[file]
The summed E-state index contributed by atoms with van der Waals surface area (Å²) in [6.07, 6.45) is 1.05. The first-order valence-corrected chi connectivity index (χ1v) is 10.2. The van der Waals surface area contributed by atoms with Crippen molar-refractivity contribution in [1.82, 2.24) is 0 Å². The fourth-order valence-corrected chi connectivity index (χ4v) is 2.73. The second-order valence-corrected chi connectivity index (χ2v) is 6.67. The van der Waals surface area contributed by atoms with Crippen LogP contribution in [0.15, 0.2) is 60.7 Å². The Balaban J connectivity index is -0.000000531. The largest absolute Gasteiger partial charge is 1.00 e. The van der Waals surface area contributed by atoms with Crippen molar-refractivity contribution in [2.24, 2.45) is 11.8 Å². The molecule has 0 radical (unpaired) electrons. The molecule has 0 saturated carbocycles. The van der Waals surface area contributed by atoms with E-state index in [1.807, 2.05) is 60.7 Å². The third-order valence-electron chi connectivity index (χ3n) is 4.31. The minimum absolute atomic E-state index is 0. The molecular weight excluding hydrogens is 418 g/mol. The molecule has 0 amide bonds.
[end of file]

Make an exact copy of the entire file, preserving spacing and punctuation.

The summed E-state index contributed by atoms with van der Waals surface area (Å²) in [6.07, 6.45) is 1.05. The first-order valence-corrected chi connectivity index (χ1v) is 10.2. The van der Waals surface area contributed by atoms with Crippen molar-refractivity contribution in [1.82, 2.24) is 0 Å². The fourth-order valence-corrected chi connectivity index (χ4v) is 2.73. The second-order valence-corrected chi connectivity index (χ2v) is 6.67. The van der Waals surface area contributed by atoms with Crippen LogP contribution in [0.15, 0.2) is 60.7 Å². The Balaban J connectivity index is -0.000000531. The largest absolute Gasteiger partial charge is 1.00 e. The van der Waals surface area contributed by atoms with Crippen molar-refractivity contribution in [2.24, 2.45) is 11.8 Å². The molecule has 0 radical (unpaired) electrons. The molecule has 0 saturated carbocycles. The van der Waals surface area contributed by atoms with E-state index in [1.807, 2.05) is 60.7 Å². The third-order valence-electron chi connectivity index (χ3n) is 4.31. The minimum absolute atomic E-state index is 0. The molecular weight excluding hydrogens is 418 g/mol. The molecule has 0 amide bonds.